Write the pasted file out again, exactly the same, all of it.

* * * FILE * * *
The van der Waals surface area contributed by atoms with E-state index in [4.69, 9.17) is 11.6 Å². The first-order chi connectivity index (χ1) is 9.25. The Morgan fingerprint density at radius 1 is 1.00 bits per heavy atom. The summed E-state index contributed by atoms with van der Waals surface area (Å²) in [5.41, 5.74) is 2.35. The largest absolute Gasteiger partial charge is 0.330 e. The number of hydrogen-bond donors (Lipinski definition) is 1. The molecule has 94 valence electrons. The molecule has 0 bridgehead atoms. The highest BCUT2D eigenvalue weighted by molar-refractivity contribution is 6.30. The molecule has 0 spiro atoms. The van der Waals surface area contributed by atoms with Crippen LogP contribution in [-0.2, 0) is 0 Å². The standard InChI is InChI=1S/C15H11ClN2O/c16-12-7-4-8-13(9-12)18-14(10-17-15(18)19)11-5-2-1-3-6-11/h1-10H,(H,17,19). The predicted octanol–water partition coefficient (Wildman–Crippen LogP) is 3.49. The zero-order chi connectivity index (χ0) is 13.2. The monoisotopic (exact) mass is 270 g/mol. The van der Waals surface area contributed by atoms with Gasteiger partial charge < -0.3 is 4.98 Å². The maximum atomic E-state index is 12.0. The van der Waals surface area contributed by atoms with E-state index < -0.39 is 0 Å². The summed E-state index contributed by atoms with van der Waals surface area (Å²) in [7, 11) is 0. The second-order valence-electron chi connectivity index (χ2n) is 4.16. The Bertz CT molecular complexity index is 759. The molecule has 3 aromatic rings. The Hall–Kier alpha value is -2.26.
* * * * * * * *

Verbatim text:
The van der Waals surface area contributed by atoms with E-state index in [4.69, 9.17) is 11.6 Å². The first-order chi connectivity index (χ1) is 9.25. The Morgan fingerprint density at radius 1 is 1.00 bits per heavy atom. The summed E-state index contributed by atoms with van der Waals surface area (Å²) in [5.41, 5.74) is 2.35. The largest absolute Gasteiger partial charge is 0.330 e. The number of hydrogen-bond donors (Lipinski definition) is 1. The molecule has 94 valence electrons. The molecule has 0 bridgehead atoms. The highest BCUT2D eigenvalue weighted by molar-refractivity contribution is 6.30. The molecule has 0 spiro atoms. The van der Waals surface area contributed by atoms with Crippen LogP contribution in [-0.2, 0) is 0 Å². The standard InChI is InChI=1S/C15H11ClN2O/c16-12-7-4-8-13(9-12)18-14(10-17-15(18)19)11-5-2-1-3-6-11/h1-10H,(H,17,19). The predicted octanol–water partition coefficient (Wildman–Crippen LogP) is 3.49. The zero-order chi connectivity index (χ0) is 13.2. The monoisotopic (exact) mass is 270 g/mol. The van der Waals surface area contributed by atoms with Gasteiger partial charge < -0.3 is 4.98 Å². The maximum atomic E-state index is 12.0. The van der Waals surface area contributed by atoms with E-state index < -0.39 is 0 Å². The summed E-state index contributed by atoms with van der Waals surface area (Å²) in [7, 11) is 0. The second-order valence-electron chi connectivity index (χ2n) is 4.16. The Bertz CT molecular complexity index is 759. The molecule has 3 aromatic rings. The Hall–Kier alpha value is -2.26.